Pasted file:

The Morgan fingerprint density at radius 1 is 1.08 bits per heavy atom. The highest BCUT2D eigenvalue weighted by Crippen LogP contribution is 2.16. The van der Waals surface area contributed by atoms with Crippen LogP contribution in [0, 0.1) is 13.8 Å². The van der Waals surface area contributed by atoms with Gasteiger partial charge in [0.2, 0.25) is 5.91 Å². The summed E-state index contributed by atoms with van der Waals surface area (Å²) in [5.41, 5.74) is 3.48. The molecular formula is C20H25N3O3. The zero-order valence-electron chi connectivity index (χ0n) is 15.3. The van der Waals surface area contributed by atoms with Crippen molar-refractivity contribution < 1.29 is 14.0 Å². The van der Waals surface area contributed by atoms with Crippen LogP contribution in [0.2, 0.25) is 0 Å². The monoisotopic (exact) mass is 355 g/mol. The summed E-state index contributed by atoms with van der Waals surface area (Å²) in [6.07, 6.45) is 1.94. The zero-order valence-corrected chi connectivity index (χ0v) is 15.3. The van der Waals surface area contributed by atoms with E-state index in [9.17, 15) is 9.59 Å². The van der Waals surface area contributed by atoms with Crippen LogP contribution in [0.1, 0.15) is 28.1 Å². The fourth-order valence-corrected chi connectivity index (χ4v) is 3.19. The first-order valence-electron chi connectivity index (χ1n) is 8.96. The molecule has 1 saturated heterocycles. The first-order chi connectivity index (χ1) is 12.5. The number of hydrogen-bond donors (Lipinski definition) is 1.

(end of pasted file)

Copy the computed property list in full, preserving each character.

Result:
The Morgan fingerprint density at radius 1 is 1.08 bits per heavy atom. The highest BCUT2D eigenvalue weighted by Crippen LogP contribution is 2.16. The van der Waals surface area contributed by atoms with Crippen LogP contribution in [0, 0.1) is 13.8 Å². The van der Waals surface area contributed by atoms with Gasteiger partial charge in [0.2, 0.25) is 5.91 Å². The summed E-state index contributed by atoms with van der Waals surface area (Å²) in [5.41, 5.74) is 3.48. The molecular formula is C20H25N3O3. The zero-order valence-electron chi connectivity index (χ0n) is 15.3. The van der Waals surface area contributed by atoms with Crippen molar-refractivity contribution < 1.29 is 14.0 Å². The van der Waals surface area contributed by atoms with Crippen LogP contribution in [0.2, 0.25) is 0 Å². The monoisotopic (exact) mass is 355 g/mol. The summed E-state index contributed by atoms with van der Waals surface area (Å²) in [6.07, 6.45) is 1.94. The zero-order valence-corrected chi connectivity index (χ0v) is 15.3. The van der Waals surface area contributed by atoms with E-state index in [9.17, 15) is 9.59 Å². The van der Waals surface area contributed by atoms with Crippen LogP contribution in [0.1, 0.15) is 28.1 Å². The fourth-order valence-corrected chi connectivity index (χ4v) is 3.19. The first-order valence-electron chi connectivity index (χ1n) is 8.96. The molecule has 1 saturated heterocycles. The first-order chi connectivity index (χ1) is 12.5. The number of hydrogen-bond donors (Lipinski definition) is 1.